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FDA Approves Bile Duct Cancer Drug from Helsinn, BridgeBio Pharma With Foundation Medicine CDx

NEW YORK – The US Food and Drug Administration on Friday granted accelerated approval to BridgeBio Pharma and Helsinn Group's infigratinib (Truseltiq) for use in FGFR2 fusion-positive, locally advanced or metastatic cholangiocarcinoma patients who have received prior treatment.

The agency simultaneously approved Foundation Medicine's FoundationOne CDx to identify advanced cholangiocarcinoma patients with FGFR2 fusions or rearrangements who are eligible to receive infigratinib.

The FDA made its decision after reviewing data from a Phase II trial involving around 100 previously treated patients, most of whom had stage IV disease. The objective response rate was 23 percent, and the median duration of response was five months.

QED Therapeutics, a subsidiary of Palo Alto, California-based BridgeBio, and Helsinn Group earlier this year entered into a licensing agreement to codevelop and co-commercialize infigratinib. Under the deal, BridgeBio and Helsinn Therapeutics, a unit of Helsinn Group, will equally share profits and losses from the drug in the US. Helsinn Group also has exclusive commercialization rights to infigratinib outside the US, except in China, Hong Kong, and Macau, where LianBio has those rights.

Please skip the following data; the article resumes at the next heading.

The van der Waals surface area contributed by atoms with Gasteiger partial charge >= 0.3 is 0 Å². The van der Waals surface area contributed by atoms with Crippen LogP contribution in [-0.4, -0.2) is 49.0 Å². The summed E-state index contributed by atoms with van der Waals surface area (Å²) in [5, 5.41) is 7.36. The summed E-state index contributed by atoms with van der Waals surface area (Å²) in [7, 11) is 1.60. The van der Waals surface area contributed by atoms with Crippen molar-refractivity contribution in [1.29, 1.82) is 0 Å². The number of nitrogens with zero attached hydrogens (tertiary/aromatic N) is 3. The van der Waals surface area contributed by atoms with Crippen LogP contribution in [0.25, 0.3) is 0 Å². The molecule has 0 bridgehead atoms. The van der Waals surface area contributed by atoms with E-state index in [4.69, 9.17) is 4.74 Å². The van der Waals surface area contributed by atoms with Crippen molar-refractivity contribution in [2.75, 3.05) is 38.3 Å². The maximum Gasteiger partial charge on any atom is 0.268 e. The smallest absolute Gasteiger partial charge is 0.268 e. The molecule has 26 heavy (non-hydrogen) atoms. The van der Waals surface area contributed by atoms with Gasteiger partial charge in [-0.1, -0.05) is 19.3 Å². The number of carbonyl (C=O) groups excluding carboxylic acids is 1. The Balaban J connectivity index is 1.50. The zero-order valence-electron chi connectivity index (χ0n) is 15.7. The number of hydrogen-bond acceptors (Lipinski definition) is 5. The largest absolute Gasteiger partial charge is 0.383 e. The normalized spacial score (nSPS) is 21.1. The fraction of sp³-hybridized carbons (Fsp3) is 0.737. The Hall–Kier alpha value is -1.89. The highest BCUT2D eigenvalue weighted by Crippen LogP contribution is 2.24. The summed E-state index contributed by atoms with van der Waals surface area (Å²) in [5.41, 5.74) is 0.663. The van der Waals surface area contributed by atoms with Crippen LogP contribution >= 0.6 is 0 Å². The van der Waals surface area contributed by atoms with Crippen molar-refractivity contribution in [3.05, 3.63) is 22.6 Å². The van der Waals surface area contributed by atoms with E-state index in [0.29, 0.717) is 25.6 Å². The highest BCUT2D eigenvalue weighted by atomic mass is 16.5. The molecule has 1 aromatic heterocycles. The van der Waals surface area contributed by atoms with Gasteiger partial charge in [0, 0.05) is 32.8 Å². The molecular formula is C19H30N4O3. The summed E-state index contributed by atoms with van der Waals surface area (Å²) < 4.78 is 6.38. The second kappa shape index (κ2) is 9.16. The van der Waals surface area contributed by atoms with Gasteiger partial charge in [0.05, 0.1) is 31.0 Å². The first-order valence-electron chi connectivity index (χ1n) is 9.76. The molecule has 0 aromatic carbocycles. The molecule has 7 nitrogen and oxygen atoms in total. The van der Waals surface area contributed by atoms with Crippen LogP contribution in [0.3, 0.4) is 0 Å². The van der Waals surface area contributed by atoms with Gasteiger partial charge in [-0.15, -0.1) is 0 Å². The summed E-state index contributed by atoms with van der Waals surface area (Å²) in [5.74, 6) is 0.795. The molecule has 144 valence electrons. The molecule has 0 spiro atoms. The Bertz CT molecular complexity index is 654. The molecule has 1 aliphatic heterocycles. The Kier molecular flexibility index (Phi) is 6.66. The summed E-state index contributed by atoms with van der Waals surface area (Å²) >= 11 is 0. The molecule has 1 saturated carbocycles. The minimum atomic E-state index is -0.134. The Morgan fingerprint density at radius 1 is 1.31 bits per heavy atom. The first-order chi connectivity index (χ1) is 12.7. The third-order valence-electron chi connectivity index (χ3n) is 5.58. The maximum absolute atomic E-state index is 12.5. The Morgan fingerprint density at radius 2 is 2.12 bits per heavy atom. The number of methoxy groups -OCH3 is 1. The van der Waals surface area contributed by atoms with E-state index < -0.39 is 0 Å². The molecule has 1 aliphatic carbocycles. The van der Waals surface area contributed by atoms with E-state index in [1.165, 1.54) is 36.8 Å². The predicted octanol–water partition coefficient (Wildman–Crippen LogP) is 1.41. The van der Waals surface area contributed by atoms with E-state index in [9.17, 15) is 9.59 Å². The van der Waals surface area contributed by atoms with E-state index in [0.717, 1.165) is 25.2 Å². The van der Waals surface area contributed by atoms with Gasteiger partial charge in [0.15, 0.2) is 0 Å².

Helsinn Group has additional marketing applications for infigratinib under review in Australia and Canada through FDA's Project Orbis program, which allows sponsors to pursue drug approvals with regulatory agencies in multiple countries at once.

The FDA approval "provides a new therapy option for patients with a very low rate of survival," Helsinn Therapeutics CEO Paul Rittman said in a statement. "This new therapy has the potential to make a life-changing impact on patients with few treatment options, and Helsinn Therapeutics looks forward to working with BridgeBio to make it widely accessible to healthcare providers and patients in the US."

This is the second drug the FDA has approved for cholangiocarcinoma patients with FGFR2 fusions, which occur in between 9 percent and 14 percent of patients with the disease. Last year, the FDA approved pemigatinib (Incyte's Pemazyre) as a treatment for FGFR2 fusion-positive, previously treated, unresectable, locally advanced, or metastatic cholangiocarcinoma and FoundationOne CDx as the test to identify eligible patients.